My reference to how our judgements are a result of our "taste" and "our predilection for a particular type of art" was intended in a more general way than you assumed. I don't think "we stay open to appreciating a 'particular type of art' that we may have never encountered before" As I see it "we" stay 'open to art' which fits in with our beliefs and tastes and either dismiss or ignore what does not. This is not an observation directed specifically at anyone here, it is in fact what has occurred throughout history. Moreover, it is at the root of how and why styles change, an artist builds on or extends what interests him, and ignores what does not. Styles fall into disfavor and are ignored for a time only to be resurrected by a later artist with a new vision.

At any point in time, the culture has a "taste" a preference for a particular type of art. Like all things, when these styles become overused, codified or dogmatic, artists look elsewhere for a source. Because time flows unceasingly in one direction, there is no way to view the new "source" in the original way (short of copying or rigorous emulation). Once an artwork has been embedded in history, as a viewer our relationship with it changes, we see the work both as itself and as it is situated in history. We cannot see Manet as he was seen in the mid 19th century, we already know his future and this affects our perception of the work. In the present moment, we can look at Manet for inspiration but we also 'know' what came next, this modifies our perceptions by locating us in the present, in Manet's future, not his present. As a result, if we look at his work for guidance, OldPros, "what can take from it", we will looking with a temporally different set of problems, perceptions and interests because we are working in the present.

69.

oldpro

June 5, 2006, 2:37 PM

George, that is conceptual mush. You are appleing and orangeing all over the place: "we", "our" "the artist" (making and looking), "the culture", multiplying differences all over the place.

There is a "bottom line" here. If you have an eye and work on it you will see what is good about Manet the same way Greenberg did or Zola did or Cezanne did. We have not come to the conclusion that Manet is a great artist because we are each seeing something diffrerent!

70.

George

June 5, 2006, 2:51 PM

Re: #69

Nonsense.

"There is a "bottom line" here. If you have an eye and work on it you will see what is good about Manet the same way Greenberg did or Zola did or Cezanne did."

I'm not saying one can't see that Manet is good today, just that we cannot experience how radical the work was at the time. You make my case by your citings.

Suppose I used Duchamp as an example?

71.

oldpro

June 5, 2006, 2:54 PM

"I'm not saying one can't see that Manet is good today, just that we cannot experience how radical the work was at the time."

But you didn't say that. Yiou were talking about preferences and what we like. This is what I mean by confusion.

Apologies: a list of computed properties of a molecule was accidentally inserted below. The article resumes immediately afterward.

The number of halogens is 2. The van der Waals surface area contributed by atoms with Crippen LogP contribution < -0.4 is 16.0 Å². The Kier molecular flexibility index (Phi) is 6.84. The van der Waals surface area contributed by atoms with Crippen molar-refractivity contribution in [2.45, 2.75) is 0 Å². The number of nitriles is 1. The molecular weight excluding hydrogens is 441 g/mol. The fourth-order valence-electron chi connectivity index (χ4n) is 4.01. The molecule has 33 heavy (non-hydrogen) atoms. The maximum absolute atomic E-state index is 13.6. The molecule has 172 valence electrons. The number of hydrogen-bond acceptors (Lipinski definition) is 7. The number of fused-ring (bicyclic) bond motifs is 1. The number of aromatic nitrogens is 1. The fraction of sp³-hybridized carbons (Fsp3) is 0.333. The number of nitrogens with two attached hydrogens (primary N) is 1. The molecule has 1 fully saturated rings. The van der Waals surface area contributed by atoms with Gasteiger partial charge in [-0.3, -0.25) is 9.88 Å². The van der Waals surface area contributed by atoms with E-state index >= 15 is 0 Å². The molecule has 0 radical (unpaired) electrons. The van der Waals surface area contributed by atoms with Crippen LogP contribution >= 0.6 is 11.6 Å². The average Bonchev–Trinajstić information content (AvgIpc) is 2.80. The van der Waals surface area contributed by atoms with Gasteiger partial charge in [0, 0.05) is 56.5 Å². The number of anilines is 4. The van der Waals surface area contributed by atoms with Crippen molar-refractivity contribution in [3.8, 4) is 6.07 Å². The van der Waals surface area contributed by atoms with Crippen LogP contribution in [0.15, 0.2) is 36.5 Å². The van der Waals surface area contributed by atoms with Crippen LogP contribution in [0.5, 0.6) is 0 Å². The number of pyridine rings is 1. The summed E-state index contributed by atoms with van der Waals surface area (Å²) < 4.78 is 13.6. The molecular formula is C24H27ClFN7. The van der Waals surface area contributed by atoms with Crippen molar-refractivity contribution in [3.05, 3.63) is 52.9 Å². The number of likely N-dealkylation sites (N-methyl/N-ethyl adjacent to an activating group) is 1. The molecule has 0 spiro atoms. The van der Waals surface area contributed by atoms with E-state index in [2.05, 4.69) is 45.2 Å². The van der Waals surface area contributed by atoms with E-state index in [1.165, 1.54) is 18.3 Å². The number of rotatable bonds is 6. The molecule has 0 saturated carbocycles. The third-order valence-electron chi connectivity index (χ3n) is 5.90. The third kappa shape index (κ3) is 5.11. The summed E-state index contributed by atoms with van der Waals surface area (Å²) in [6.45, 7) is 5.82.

72.

George

June 5, 2006, 3:06 PM

Well, I'm painting at the moment and posting when I get a moment, so I may not composing my thoughts as carefully as I should, hence pronoun creep.

73.

Marc Country

June 5, 2006, 3:50 PM

Oh, that explains it. Thanks George.

I hope nobody minds if I only read, say, every third word in your posts, and then presume to argue passionately with you all. I'm sure it will make for a riveting debate.

New post Franklin, please.

74.

KH

June 5, 2006, 11:03 PM

Really, Marc. It's not about the typo, it's about the pigeons. Where are they? Why does your city not have very many?

75.

Marc Country

June 5, 2006, 11:54 PM

Why the interest, KH?... are you pigeon friend or pigeon foe?

We have lots of magpies (which are lovely birds, I think), and gulls, but in my experience, not many pigeons... The Royal Alberta Museum, aside from occasionally being convinced to host the odd sculpture show, is really more focused on the natural history of our province... I believe the director is an Ornithologist by training. Information on particular species of sandgrouses, pigeons, and doves native to Alberta can be found on their website.

76.

KH

June 7, 2006, 1:57 PM

Thanks, Marc!

Why the interest? I don't know. It's interesting to me. I'm not a birder, but I'm curious.

Turkey vultures, gulls, and ibis are pigeon-like "pests" here, with the turkey vultures being the worst (and way ugly too!), while the ibis are very shy and don't tend to beg (nevertheless they hang out in canals, yards and sometimes walk around on top of hedges). We have pigeons too, mostly downtown, but we're no Venice.

Oh, I almost forgot. We have ducks. Ducks everywhere. Feral muscovy ducks. We even have streets with duck crossings.

77.

Marc Country

June 8, 2006, 12:26 AM

I'd like to offer a straight-across trade, by weight: Miami's Turkey Vultures for Edmonton's Mosquitoes.

78.

KH

June 8, 2006, 9:53 AM

No deal! We're full up on mosquitos.

However, if you like, you can have our Bufo Marinus toads; they're quite hungry beasts--ask anybody! They may be able to help you control a great number of pests and vermin.

[But don't ask an Australian--if they start blabbering about "cane toads" stick your fingers in your ears.]

Subscribe

@franklin_e

franklin.e

Offers

Other Projects

Legal

Design and content ©2003-2017 Franklin Einspruch except where otherwise noted